KFC chicken paralysed girl, court finds

A judge has ruled that fast food chain KFC is responsible for the brain damage of a young girl who was left paralysed by food poisoning.

In a judgement made on Saturday, Judge Stephen Rothman said Monika Samaan, who was seven years old when she got salmonella poisoning from chicken Twister wrap, was permanently disabled through negligence by KFC.

When she ate the food in October 2005, Samaan suffered salmonella encephalopathy, – a brain injury linked to food poisoning – and subsequently ended up with a blood infection and septic shock.

The girl suffered cognitive, motor and speech impairment, and went into a coma in hospital, which the family says is the direct result of the chicken chain’s actions.

They say several other family members also fell ill as a result of eating food from the Villawood KFC the same day.

The Supreme Court ruled in the family’s favour, after it concluded "a KFC Twister… consumed predominately by Monika and in lesser quantities by her family," made her ill.

According to Justice Rothman the chicken was contaminated "because of the failure of one or more employees of KFC" to follow preparation and handling rules.

He labelled the actions of these employees as "negligent,” but acknowledged they were not aware of how they could impact consumers.

"There is some evidence, which I accept, that some employees were unaware of the full consequences of a breakdown in the system that was to be implemented," Rothman said in his judgment.

"Nevertheless, the conduct of the employee was negligent and KFC, as the employer, is vicariously liable for the negligence."

Rothman referred to an assessment conducted at the premises prior to Samaan’s illness, which criticised the hygiene and food preparation standards, and testimonies by some staff members that they would throw food around as a joke, drop chicken on the ground and handle food without gloves on, in his findings.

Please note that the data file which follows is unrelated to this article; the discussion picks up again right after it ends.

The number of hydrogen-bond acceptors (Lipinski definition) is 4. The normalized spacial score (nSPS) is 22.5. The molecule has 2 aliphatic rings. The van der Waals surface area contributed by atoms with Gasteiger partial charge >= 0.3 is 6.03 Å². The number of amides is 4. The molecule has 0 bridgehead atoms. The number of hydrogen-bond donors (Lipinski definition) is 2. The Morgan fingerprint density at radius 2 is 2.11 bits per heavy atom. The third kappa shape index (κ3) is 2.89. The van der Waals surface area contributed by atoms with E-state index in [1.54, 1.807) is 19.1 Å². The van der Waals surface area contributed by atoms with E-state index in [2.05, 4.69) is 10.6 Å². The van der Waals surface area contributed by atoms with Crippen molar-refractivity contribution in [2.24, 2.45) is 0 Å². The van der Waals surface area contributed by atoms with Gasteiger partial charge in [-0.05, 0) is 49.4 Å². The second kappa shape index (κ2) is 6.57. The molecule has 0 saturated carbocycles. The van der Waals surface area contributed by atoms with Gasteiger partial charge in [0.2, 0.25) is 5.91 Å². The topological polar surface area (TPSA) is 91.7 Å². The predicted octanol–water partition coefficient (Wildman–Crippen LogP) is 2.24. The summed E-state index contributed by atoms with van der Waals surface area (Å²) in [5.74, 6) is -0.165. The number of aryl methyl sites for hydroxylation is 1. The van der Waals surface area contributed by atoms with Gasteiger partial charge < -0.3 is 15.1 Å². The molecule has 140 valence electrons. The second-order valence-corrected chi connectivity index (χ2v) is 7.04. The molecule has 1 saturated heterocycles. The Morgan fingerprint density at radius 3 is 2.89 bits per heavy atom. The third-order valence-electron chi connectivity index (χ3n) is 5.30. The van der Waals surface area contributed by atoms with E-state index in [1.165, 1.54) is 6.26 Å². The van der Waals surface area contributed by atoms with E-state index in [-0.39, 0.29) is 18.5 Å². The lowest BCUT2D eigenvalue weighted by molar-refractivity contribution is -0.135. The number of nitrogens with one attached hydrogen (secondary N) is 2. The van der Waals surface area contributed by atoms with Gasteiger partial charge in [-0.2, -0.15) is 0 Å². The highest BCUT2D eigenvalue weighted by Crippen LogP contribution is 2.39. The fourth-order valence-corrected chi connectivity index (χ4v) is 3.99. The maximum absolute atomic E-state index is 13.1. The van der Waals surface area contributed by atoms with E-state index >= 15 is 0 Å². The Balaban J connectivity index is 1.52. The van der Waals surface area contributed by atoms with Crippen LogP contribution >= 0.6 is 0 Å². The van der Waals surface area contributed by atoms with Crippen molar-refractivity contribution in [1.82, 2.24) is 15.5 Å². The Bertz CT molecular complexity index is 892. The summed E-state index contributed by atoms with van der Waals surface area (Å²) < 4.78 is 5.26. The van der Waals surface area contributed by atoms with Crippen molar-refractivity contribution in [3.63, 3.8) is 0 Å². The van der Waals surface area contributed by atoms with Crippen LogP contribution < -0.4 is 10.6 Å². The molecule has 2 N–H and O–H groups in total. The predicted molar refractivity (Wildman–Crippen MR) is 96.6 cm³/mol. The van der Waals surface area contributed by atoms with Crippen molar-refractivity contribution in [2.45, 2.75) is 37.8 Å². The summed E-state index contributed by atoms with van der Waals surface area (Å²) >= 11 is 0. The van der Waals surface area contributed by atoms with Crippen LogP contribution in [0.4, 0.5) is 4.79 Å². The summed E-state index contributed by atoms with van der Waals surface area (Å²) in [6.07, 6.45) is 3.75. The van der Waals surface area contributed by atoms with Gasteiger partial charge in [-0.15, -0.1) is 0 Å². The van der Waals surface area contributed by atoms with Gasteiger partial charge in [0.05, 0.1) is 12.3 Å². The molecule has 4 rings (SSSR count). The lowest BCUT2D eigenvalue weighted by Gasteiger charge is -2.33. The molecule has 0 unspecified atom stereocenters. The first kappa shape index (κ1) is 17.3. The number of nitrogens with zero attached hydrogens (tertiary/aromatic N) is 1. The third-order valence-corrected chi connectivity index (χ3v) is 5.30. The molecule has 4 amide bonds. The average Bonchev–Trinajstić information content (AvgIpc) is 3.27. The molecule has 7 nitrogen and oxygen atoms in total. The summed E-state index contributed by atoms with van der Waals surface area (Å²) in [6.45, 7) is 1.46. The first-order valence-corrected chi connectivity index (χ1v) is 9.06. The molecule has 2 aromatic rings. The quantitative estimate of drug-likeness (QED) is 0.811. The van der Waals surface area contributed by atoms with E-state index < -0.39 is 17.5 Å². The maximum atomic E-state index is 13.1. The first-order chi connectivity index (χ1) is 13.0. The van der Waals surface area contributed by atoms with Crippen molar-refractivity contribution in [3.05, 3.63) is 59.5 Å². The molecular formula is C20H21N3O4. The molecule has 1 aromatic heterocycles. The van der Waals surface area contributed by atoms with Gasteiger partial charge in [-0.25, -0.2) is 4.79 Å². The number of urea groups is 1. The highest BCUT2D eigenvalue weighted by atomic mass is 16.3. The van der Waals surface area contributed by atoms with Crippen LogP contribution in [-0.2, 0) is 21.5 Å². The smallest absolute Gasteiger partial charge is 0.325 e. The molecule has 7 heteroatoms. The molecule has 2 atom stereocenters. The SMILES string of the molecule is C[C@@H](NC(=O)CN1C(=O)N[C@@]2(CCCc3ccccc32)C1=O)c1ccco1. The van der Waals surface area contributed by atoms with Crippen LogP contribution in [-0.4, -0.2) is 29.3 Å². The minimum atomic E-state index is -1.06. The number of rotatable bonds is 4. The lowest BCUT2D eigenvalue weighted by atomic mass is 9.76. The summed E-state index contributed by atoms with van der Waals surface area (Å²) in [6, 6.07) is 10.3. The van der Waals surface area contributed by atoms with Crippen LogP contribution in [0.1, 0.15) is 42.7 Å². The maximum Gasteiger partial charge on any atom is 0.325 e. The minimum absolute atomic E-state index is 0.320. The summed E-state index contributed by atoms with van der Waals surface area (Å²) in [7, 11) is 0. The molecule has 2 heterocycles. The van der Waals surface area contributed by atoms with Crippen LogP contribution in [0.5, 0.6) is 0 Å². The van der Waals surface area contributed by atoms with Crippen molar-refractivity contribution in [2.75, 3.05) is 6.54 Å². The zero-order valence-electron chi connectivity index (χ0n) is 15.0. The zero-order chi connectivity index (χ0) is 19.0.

"The evidence was consistent that the standards set by KFC were not met during the latter half of 2005," Rothman said.

"The contamination has occurred because of the failure of one or more employees of KFC to adhere to that procedure."

Compensation will be determined in a separate hearing, with Rothman saying the fallout from the food poisoning was “most rare.”

"She is now intellectually disabled, is unable to function independently, she needs total care and she will be unable to live a life filled with normal activities, relationships, milestones and achievements," he said.

"The plaintiff has been severely disabled at a very young age and as a result of her injuries, it is clear she will never enjoy the normal life that was expected of her prior to this catastrophic event."

KFC has confirmed it will appeal the decision.

"We believe the evidence showed KFC did not cause this tragedy and, after reviewing the judgment and seeking further advice from our lawyers, we have decided to appeal Justice Rothman’s decision," KFC Australia spokeswoman Sally Glover said.

"We feel deeply for Monika and the Samaan family however we also have a responsibility to defend KFC’s reputation as a provider of safe, high quality food."

Image: The Samaan family. Credits: Adam Ward, Herald Sun.

Send this to a friend